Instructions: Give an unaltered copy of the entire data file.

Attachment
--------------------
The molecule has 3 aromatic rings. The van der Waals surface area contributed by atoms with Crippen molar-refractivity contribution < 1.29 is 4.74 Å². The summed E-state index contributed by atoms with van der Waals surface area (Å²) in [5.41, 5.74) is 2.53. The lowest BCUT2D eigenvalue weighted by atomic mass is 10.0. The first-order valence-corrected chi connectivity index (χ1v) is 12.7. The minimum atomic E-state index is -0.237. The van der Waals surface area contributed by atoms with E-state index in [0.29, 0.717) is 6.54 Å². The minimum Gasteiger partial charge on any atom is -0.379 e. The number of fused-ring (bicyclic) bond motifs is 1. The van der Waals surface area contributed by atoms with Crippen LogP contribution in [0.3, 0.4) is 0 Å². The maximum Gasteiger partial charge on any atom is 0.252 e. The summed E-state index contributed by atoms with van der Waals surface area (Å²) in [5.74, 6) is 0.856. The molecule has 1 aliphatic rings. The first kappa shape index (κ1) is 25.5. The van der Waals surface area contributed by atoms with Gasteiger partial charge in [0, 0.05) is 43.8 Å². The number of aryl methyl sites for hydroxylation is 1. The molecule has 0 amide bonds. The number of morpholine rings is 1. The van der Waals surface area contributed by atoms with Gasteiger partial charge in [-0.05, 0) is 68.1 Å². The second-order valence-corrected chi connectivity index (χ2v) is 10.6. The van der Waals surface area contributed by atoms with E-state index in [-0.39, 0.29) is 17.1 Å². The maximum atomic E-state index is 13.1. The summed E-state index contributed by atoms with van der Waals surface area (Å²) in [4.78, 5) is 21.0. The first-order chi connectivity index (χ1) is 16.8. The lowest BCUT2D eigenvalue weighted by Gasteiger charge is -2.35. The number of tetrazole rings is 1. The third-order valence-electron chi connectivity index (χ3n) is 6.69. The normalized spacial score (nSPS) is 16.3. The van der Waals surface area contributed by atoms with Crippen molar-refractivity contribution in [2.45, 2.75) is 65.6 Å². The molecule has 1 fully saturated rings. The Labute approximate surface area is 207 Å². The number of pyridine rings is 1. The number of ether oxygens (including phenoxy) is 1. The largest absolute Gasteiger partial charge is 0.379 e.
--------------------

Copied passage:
The molecule has 3 aromatic rings. The van der Waals surface area contributed by atoms with Crippen molar-refractivity contribution < 1.29 is 4.74 Å². The summed E-state index contributed by atoms with van der Waals surface area (Å²) in [5.41, 5.74) is 2.53. The lowest BCUT2D eigenvalue weighted by atomic mass is 10.0. The first-order valence-corrected chi connectivity index (χ1v) is 12.7. The minimum atomic E-state index is -0.237. The van der Waals surface area contributed by atoms with E-state index in [0.29, 0.717) is 6.54 Å². The minimum Gasteiger partial charge on any atom is -0.379 e. The number of fused-ring (bicyclic) bond motifs is 1. The van der Waals surface area contributed by atoms with Crippen LogP contribution in [0.3, 0.4) is 0 Å². The maximum Gasteiger partial charge on any atom is 0.252 e. The summed E-state index contributed by atoms with van der Waals surface area (Å²) in [5.74, 6) is 0.856. The molecule has 1 aliphatic rings. The first kappa shape index (κ1) is 25.5. The van der Waals surface area contributed by atoms with Gasteiger partial charge in [0, 0.05) is 43.8 Å². The number of aryl methyl sites for hydroxylation is 1. The molecule has 0 amide bonds. The number of morpholine rings is 1. The van der Waals surface area contributed by atoms with Gasteiger partial charge in [-0.05, 0) is 68.1 Å². The second-order valence-corrected chi connectivity index (χ2v) is 10.6. The van der Waals surface area contributed by atoms with E-state index in [-0.39, 0.29) is 17.1 Å². The maximum atomic E-state index is 13.1. The summed E-state index contributed by atoms with van der Waals surface area (Å²) in [4.78, 5) is 21.0. The first-order chi connectivity index (χ1) is 16.8. The lowest BCUT2D eigenvalue weighted by Gasteiger charge is -2.35. The number of tetrazole rings is 1. The third-order valence-electron chi connectivity index (χ3n) is 6.69. The normalized spacial score (nSPS) is 16.3. The van der Waals surface area contributed by atoms with Crippen molar-refractivity contribution in [2.45, 2.75) is 65.6 Å². The molecule has 1 fully saturated rings. The Labute approximate surface area is 207 Å². The number of pyridine rings is 1. The number of ether oxygens (including phenoxy) is 1. The largest absolute Gasteiger partial charge is 0.379 e.